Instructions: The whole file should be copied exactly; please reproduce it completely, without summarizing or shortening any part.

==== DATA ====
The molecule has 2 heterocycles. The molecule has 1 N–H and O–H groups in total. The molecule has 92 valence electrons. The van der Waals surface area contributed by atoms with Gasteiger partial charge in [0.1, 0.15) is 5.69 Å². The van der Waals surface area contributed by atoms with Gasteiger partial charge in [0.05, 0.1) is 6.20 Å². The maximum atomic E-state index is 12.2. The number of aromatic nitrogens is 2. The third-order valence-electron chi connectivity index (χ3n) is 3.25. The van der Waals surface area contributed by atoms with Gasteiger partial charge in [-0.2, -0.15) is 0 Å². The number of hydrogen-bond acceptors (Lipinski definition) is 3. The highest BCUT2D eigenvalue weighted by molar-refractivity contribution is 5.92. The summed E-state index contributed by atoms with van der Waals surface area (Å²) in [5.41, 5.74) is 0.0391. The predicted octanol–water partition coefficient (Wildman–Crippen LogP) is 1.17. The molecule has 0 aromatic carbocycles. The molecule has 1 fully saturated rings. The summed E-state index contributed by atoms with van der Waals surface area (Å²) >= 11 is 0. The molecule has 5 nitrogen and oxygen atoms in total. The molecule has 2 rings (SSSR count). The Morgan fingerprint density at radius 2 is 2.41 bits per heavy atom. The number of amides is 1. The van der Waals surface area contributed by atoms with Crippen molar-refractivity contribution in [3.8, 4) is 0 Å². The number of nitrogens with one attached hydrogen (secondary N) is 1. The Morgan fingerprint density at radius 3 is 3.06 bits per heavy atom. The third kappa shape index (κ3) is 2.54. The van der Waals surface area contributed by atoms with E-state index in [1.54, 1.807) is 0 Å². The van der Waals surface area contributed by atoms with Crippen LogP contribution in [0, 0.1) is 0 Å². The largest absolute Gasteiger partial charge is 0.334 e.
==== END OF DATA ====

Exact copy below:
The molecule has 2 heterocycles. The molecule has 1 N–H and O–H groups in total. The molecule has 92 valence electrons. The van der Waals surface area contributed by atoms with Gasteiger partial charge in [0.1, 0.15) is 5.69 Å². The van der Waals surface area contributed by atoms with Gasteiger partial charge in [0.05, 0.1) is 6.20 Å². The maximum atomic E-state index is 12.2. The number of aromatic nitrogens is 2. The third-order valence-electron chi connectivity index (χ3n) is 3.25. The van der Waals surface area contributed by atoms with Gasteiger partial charge in [-0.2, -0.15) is 0 Å². The number of hydrogen-bond acceptors (Lipinski definition) is 3. The highest BCUT2D eigenvalue weighted by molar-refractivity contribution is 5.92. The summed E-state index contributed by atoms with van der Waals surface area (Å²) in [5.41, 5.74) is 0.0391. The predicted octanol–water partition coefficient (Wildman–Crippen LogP) is 1.17. The molecule has 0 aromatic carbocycles. The molecule has 1 fully saturated rings. The summed E-state index contributed by atoms with van der Waals surface area (Å²) >= 11 is 0. The molecule has 5 nitrogen and oxygen atoms in total. The molecule has 2 rings (SSSR count). The Morgan fingerprint density at radius 2 is 2.41 bits per heavy atom. The number of amides is 1. The van der Waals surface area contributed by atoms with Crippen molar-refractivity contribution in [3.8, 4) is 0 Å². The number of nitrogens with one attached hydrogen (secondary N) is 1. The Morgan fingerprint density at radius 3 is 3.06 bits per heavy atom. The third kappa shape index (κ3) is 2.54. The van der Waals surface area contributed by atoms with E-state index in [1.54, 1.807) is 0 Å². The van der Waals surface area contributed by atoms with Crippen LogP contribution in [0, 0.1) is 0 Å². The largest absolute Gasteiger partial charge is 0.334 e.